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3 Taliban tried to fly an American helicopter but were killed in the accident.

Three people were killed after a Black Hawk chopper crashed during a Taliban training exercise in Kabul

How did DARPA's Black Hawk fly without a pilot?

Three people were killed after a Black Hawk chopper crashed during a Taliban training exercise in Kabul, according to the group’s defense ministry on Saturday.

All of the aircraft’s instruments and equipment were damaged and rendered inoperable when the US withdrew from Afghanistan. Given that they were left in Afghanistan, these represent the largest technological asset that any nation possesses. The mess of leaving the pricey aircraft over the Taliban was caused by the turmoil of the populace’s instability and the safe deployments of the military from Afghanistan.

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After a while, the Taliban began organizing its own army and air force team to handle such aircraft, but they soon found themselves dissatisfied because they were unable to find qualified mechanics to repair complex aircraft.

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According to a spokesperson for the Ministry of Defense, Enaytullah Khowrazmi, “an American Black Hawk chopper, which was for training, crashed due to a technical malfunction inside the campus of the National Defence University,” adding that five other persons were hurt as well.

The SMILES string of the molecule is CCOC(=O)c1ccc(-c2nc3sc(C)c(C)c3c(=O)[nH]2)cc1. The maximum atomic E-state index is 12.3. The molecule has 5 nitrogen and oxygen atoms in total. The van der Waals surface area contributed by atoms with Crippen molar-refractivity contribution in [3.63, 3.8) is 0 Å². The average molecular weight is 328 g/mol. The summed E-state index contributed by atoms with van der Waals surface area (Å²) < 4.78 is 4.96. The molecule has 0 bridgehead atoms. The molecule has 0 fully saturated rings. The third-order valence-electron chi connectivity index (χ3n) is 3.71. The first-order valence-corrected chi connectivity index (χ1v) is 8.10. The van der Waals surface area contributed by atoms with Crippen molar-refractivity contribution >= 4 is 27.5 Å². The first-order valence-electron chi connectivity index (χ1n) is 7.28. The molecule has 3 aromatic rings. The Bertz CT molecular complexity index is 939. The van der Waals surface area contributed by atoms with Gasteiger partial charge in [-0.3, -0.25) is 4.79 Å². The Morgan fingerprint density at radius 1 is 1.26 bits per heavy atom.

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Even when fixed, these helicopters are tough to fly because of their complex systems and numerous controls, which are challenging for even experienced pilots to comprehend.

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After taking over the nation a little over a year ago, the Taliban grabbed control of some American-made aeroplanes.

It is yet unknown how many are active. While departing, U.S. forces purposefully destroyed certain military equipment, and Afghan forces dispatched some helicopters to countries in central Asia.

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He is an aviation journalist and the founder of Jetline Marvel. Dawal gained a comprehensive understanding of the commercial aviation industry.  He has worked in a range of roles for more than 9 years in the aviation and aerospace industry. He has written more than 1700 articles in the aerospace industry. When he was 19 years old, he received a national award for his general innovations and holds the patent. He completed two postgraduate degrees simultaneously, one in Aerospace and the other in Management. Additionally, he authored nearly six textbooks on aviation and aerospace tailored for students in various educational institutions. jetlinem4(at)gmail.com

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